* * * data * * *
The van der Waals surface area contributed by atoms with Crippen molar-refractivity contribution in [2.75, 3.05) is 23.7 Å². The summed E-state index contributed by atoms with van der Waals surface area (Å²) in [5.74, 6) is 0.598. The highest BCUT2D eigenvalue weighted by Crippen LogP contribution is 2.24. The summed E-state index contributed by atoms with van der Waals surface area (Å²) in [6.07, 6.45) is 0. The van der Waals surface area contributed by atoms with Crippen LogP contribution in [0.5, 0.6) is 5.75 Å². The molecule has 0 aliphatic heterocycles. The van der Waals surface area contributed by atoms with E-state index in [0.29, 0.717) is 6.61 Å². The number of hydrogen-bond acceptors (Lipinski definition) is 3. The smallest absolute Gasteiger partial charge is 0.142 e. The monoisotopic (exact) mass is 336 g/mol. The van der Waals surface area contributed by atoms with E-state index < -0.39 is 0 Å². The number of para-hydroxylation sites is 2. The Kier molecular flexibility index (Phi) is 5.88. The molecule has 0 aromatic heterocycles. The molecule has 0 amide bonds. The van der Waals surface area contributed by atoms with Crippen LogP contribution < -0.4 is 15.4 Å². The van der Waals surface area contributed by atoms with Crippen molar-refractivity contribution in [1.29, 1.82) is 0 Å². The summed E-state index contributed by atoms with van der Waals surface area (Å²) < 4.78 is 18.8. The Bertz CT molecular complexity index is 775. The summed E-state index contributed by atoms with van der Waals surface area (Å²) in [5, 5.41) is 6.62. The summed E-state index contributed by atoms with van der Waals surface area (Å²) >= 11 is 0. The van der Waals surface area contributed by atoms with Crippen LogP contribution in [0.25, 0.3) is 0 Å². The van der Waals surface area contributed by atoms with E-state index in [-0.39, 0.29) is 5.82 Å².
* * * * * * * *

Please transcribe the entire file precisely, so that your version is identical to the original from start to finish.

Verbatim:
The van der Waals surface area contributed by atoms with Crippen molar-refractivity contribution in [2.75, 3.05) is 23.7 Å². The summed E-state index contributed by atoms with van der Waals surface area (Å²) in [5.74, 6) is 0.598. The highest BCUT2D eigenvalue weighted by Crippen LogP contribution is 2.24. The summed E-state index contributed by atoms with van der Waals surface area (Å²) in [6.07, 6.45) is 0. The van der Waals surface area contributed by atoms with Crippen LogP contribution in [0.5, 0.6) is 5.75 Å². The molecule has 0 aliphatic heterocycles. The van der Waals surface area contributed by atoms with E-state index in [0.29, 0.717) is 6.61 Å². The number of hydrogen-bond acceptors (Lipinski definition) is 3. The smallest absolute Gasteiger partial charge is 0.142 e. The monoisotopic (exact) mass is 336 g/mol. The van der Waals surface area contributed by atoms with E-state index < -0.39 is 0 Å². The number of para-hydroxylation sites is 2. The Kier molecular flexibility index (Phi) is 5.88. The molecule has 0 aromatic heterocycles. The molecule has 0 amide bonds. The van der Waals surface area contributed by atoms with Crippen LogP contribution < -0.4 is 15.4 Å². The van der Waals surface area contributed by atoms with Crippen molar-refractivity contribution in [1.29, 1.82) is 0 Å². The summed E-state index contributed by atoms with van der Waals surface area (Å²) < 4.78 is 18.8. The Bertz CT molecular complexity index is 775. The summed E-state index contributed by atoms with van der Waals surface area (Å²) in [5, 5.41) is 6.62. The summed E-state index contributed by atoms with van der Waals surface area (Å²) >= 11 is 0. The van der Waals surface area contributed by atoms with Crippen LogP contribution in [0.25, 0.3) is 0 Å². The van der Waals surface area contributed by atoms with E-state index in [-0.39, 0.29) is 5.82 Å².